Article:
Game Reviews


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| Pollushot
| Pollushot

YoYo Games has been partaking in a bit of gaming alchemy.

After mixing a splash of shoot-'em-ups, with a dash of Breakout and a sprinkling of Angry Birds, it's come up with a game that hangs together remarkably well despite its conflicting elements.

Recycled elements

Pollushot sees you controlling a mobile slingshot, gradually moving up the screen in classic shoot-'em-up fashion. Enemies appear in waves, by type. You have to move your slingshot around to catch falling rubble, which you fire back at enemy ships' weak spots.

You control both the slingshot's movement and attacks with the same finger. One half of the gameplay involves weaving around and dodging enemies. The other half involves waiting for a break in the attacking pattern, tapping the slingshot to stop it moving, dragging the slingshot back, and releasing it to fire in that direction.

You might already be wondering how on earth this can work without major issues. The answer is, better than you might imagine.

After an initial learning curve where you often stop the catapult dead by mistake, you eventually get to grips with this unusual device. Timing your stops and shots adds a certain frantic rhythm to proceedings, as you try to deal as much damage during your vulnerable still periods as you can.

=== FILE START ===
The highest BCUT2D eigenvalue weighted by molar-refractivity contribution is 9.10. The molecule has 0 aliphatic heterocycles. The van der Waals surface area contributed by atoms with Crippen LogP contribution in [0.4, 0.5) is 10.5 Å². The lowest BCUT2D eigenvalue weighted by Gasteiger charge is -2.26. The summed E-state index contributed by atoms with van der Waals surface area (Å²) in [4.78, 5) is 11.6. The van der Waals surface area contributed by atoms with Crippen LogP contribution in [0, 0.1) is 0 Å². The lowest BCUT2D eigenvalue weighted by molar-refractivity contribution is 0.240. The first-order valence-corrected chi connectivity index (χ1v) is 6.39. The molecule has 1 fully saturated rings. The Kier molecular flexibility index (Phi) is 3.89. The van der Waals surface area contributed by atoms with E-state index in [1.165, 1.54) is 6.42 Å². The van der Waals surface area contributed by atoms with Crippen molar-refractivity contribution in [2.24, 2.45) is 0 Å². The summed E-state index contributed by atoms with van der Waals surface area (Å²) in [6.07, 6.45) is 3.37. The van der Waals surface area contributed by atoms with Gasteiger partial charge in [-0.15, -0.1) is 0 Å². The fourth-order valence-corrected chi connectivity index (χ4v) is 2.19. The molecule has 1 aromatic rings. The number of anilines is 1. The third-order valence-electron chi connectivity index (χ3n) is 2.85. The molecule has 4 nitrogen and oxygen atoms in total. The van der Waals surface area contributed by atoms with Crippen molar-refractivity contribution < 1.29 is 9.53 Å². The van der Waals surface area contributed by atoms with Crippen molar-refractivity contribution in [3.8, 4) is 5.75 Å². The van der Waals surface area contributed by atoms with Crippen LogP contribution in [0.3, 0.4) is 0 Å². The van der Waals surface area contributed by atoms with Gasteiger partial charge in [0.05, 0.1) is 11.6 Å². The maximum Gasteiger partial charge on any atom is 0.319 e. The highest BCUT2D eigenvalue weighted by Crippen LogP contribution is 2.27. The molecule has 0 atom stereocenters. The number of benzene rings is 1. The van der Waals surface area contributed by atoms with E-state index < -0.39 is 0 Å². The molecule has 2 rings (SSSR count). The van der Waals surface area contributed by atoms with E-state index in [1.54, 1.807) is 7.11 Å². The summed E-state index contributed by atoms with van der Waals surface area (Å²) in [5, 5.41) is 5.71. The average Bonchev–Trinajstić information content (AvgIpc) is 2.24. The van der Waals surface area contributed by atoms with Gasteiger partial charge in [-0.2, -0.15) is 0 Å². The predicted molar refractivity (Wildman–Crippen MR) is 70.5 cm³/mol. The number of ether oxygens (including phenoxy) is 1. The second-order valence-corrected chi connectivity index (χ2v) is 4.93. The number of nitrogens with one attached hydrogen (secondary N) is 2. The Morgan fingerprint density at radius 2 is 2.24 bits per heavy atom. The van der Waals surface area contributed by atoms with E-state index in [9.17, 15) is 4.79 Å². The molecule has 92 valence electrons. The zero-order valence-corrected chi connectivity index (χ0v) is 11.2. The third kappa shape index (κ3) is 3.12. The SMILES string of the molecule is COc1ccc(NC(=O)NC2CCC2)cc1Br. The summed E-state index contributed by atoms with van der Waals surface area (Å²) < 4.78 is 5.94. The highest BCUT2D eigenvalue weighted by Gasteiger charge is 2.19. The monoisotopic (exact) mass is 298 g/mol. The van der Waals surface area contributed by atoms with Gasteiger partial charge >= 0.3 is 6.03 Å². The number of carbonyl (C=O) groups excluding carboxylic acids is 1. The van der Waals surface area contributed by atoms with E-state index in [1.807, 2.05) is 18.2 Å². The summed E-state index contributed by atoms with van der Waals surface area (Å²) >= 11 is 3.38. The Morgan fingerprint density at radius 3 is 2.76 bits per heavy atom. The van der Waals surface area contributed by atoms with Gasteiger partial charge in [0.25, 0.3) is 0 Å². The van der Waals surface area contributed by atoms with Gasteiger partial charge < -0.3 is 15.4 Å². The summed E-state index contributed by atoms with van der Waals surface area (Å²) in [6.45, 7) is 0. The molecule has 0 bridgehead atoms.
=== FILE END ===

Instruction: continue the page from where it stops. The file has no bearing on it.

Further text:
Let's not do anything trash

Ammo is gathered from bits of enemy ships that fall off as you shoot them, and it's by collecting these pieces that you get multipliers and combos going, which in turn unlock levels.

What really brings the game to life is the variety of the enemies, which make you drastically change the approach to each wave.

Some work in specific patterns that you have to learn, while others move more randomly, invading your space and keeping you constantly on the move.

Most enemies have a weak point you can go for immediately, but generally it's a safer bet to try and take apart their cannons rather than going straight for the kill.

Likewise, some pieces of detritus make for more powerful projectiles than others, but catching the good pieces can often be a massive risk, forcing you to weave in and out of fire. Weighing up the risk against the reward is a constant consideration.

Not at all rubbish

Pollushot looks solid, with colourful enemies and hand-drawn backdrops blending together nicely without ever proving too much of a distraction.

With an OpenFeint high-score chart, and 37 in-game achievements to collect, it's a compulsive time-sink. Unfortunately, getting to the top of the high-score list can lead to a surprisingly long game time, which feels a little at odds with its mobile, arcade nature.

Despite this and some control issues, Pollushot should be applauded for blending different genres into something new, interesting, and thoroughly enjoyable.


A challenging but addictive hybrid of classic game types, which despite itself holds together as a coherent game in its own right